Science Center

WW's Scientific Advisory Board

Here's a peek at the advisory board members' qualifications and accomplishments.
Published November 16, 2016

WW is a science-based behavior change company. To ensure our program is up-to-date based on the latest clinical evidence, we enlist highly-regarded experts to inform and advise our brand innovations.

Meet the WW Scientific Advisory Board:

Cheryl A.M. Anderson, PhD, MPH, MSCheryl A.M. Anderson, PhD, MPH, MS

Professor and Interim Chair of the Department of Family Medicine and Public Health at the University of California San Diego School of Medicine, with a primary appointment in the Division of Preventive Medicine and a joint appointment in the Department of Medicine Division of Nephrology and Hypertension

Dr. Anderson serves as Director of UC San Diego Center of Excellence in Health Behavior Change and Equity. She received her MPH in health behavior and health education from the University of North Carolina at Chapel Hill School of Public Health, and MS in epidemiology and PhD in nutrition science from the University of Washington at Seattle School of Public Health and Community Medicine. Her research is focused on the role of nutrition in chronic disease prevention. Dr. Anderson has served on the Pan American Health Organization’s Technical Advisory Group on Cardiovascular Disease Prevention through Dietary Salt Reduction, the National Academies of Medicine’s Food and Nutrition Board, and the 2015 US Dietary Guidelines Advisory Committee. Currently, she serves on the editorial board of Circulation. Dr. Anderson was elected to the U.S. National Academy of Medicine in 2016.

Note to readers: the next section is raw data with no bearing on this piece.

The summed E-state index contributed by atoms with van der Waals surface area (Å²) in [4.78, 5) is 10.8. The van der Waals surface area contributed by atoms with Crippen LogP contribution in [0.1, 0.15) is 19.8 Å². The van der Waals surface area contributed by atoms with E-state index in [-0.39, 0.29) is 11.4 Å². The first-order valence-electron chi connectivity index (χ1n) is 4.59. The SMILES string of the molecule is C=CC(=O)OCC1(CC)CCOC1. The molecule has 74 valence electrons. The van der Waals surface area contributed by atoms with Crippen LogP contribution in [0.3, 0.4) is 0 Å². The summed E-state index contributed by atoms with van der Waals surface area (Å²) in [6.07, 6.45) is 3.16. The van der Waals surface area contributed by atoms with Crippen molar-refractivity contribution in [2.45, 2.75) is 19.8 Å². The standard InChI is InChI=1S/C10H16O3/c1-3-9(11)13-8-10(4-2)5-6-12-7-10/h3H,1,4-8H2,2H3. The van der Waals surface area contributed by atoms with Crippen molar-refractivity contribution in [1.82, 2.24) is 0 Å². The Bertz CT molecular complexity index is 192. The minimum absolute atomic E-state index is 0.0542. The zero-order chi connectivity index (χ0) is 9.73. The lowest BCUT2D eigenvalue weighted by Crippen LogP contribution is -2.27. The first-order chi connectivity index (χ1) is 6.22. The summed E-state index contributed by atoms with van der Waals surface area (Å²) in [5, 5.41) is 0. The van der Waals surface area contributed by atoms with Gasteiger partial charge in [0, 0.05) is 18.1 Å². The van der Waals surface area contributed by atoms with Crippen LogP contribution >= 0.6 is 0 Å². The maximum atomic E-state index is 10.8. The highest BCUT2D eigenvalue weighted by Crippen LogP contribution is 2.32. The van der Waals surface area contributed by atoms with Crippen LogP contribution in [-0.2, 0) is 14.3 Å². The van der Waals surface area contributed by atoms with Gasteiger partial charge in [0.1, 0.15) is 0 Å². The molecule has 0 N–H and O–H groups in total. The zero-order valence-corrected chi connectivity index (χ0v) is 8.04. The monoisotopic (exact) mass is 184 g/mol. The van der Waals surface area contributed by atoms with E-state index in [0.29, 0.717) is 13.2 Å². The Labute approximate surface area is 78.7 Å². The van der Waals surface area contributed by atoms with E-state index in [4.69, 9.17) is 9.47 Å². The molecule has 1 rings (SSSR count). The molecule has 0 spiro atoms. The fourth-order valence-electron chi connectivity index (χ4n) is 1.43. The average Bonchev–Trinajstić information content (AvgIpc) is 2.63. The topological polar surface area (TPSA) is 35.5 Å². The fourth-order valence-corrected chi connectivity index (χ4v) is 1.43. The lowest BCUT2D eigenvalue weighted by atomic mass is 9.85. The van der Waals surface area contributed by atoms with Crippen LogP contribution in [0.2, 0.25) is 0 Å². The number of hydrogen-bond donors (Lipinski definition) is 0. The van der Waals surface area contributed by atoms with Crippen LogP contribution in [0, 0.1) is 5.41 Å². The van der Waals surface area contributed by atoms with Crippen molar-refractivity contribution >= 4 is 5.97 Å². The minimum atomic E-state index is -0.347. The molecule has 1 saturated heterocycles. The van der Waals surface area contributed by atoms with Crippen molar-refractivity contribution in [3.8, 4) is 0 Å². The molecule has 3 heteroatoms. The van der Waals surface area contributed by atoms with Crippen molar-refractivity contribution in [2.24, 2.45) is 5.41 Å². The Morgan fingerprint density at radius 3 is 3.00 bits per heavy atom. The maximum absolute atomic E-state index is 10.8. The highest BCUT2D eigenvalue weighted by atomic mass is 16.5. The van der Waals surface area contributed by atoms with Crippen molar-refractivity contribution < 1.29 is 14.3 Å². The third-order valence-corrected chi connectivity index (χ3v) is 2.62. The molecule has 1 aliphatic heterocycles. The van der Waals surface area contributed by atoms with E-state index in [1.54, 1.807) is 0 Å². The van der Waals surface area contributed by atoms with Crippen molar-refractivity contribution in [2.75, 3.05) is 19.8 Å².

Gary G. Bennett, PhDGary G. Bennett, PhD

Bishop-MacDermott Family Professor of Psychology Neuroscience, Global Health and Medicine at Duke University

Dr. Bennett directs the Duke Global Digital Health Science Center. Dr. Bennett is also President of the Society of Behavioral Medicine. His research program designs, tests, and disseminates digital obesity treatments, including the interactive obesity treatment approach (iOTA). His recent work demonstrates the effectiveness of coach-led, digital obesity treatments. He has authored more than 125 scientific papers and his research program has been continuously supported by the National Institutes of Health. Prior to joining Duke in 2009, Dr. Bennett served on the faculties of the Harvard School of Public Health and the Dana-Farber Cancer Institute. At Duke, Dr. Bennett is a member of Duke's Bass Society of Fellows, is the founding director of Duke's undergraduate major in global health, and has been repeatedly recognized as in the top 5 percent of Duke's undergraduate instructors. He also co-founded two digital health startups: Crimson Health Solutions (acquired by Health Dialog in 2007) and Scale Down (acquired by Anthem in 2017). 

Robert Kushner, MD, MSRobert Kushner, MD, MS

Professor of Medicine at Northwestern University Feinberg School of Medicine, Clinical Director of the Northwestern Comprehensive Center on Obesity, and Director for the Center for Lifestyle Medicine in Chicago